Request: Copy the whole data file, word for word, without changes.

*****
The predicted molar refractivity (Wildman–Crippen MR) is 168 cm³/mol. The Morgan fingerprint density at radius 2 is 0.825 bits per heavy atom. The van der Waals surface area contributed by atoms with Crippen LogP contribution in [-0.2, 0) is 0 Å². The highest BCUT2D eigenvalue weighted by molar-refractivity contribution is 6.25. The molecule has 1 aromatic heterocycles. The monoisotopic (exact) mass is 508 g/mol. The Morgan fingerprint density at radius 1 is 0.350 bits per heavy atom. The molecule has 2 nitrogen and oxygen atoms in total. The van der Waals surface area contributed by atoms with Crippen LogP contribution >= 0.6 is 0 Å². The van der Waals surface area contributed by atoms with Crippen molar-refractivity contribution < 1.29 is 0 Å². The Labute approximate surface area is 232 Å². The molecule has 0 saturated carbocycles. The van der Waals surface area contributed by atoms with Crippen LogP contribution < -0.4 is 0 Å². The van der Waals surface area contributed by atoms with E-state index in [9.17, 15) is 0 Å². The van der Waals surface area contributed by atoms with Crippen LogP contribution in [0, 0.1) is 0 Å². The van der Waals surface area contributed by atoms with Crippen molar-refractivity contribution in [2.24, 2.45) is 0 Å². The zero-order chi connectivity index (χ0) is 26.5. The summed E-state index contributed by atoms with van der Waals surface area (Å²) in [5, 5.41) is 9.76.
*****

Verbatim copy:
The predicted molar refractivity (Wildman–Crippen MR) is 168 cm³/mol. The Morgan fingerprint density at radius 2 is 0.825 bits per heavy atom. The van der Waals surface area contributed by atoms with Crippen LogP contribution in [-0.2, 0) is 0 Å². The highest BCUT2D eigenvalue weighted by molar-refractivity contribution is 6.25. The molecule has 1 aromatic heterocycles. The monoisotopic (exact) mass is 508 g/mol. The Morgan fingerprint density at radius 1 is 0.350 bits per heavy atom. The molecule has 2 nitrogen and oxygen atoms in total. The van der Waals surface area contributed by atoms with Crippen LogP contribution >= 0.6 is 0 Å². The van der Waals surface area contributed by atoms with Crippen molar-refractivity contribution < 1.29 is 0 Å². The Labute approximate surface area is 232 Å². The molecule has 0 saturated carbocycles. The van der Waals surface area contributed by atoms with Crippen LogP contribution < -0.4 is 0 Å². The van der Waals surface area contributed by atoms with E-state index in [9.17, 15) is 0 Å². The van der Waals surface area contributed by atoms with Crippen LogP contribution in [0, 0.1) is 0 Å². The van der Waals surface area contributed by atoms with Crippen molar-refractivity contribution in [2.24, 2.45) is 0 Å². The zero-order chi connectivity index (χ0) is 26.5. The summed E-state index contributed by atoms with van der Waals surface area (Å²) in [5, 5.41) is 9.76.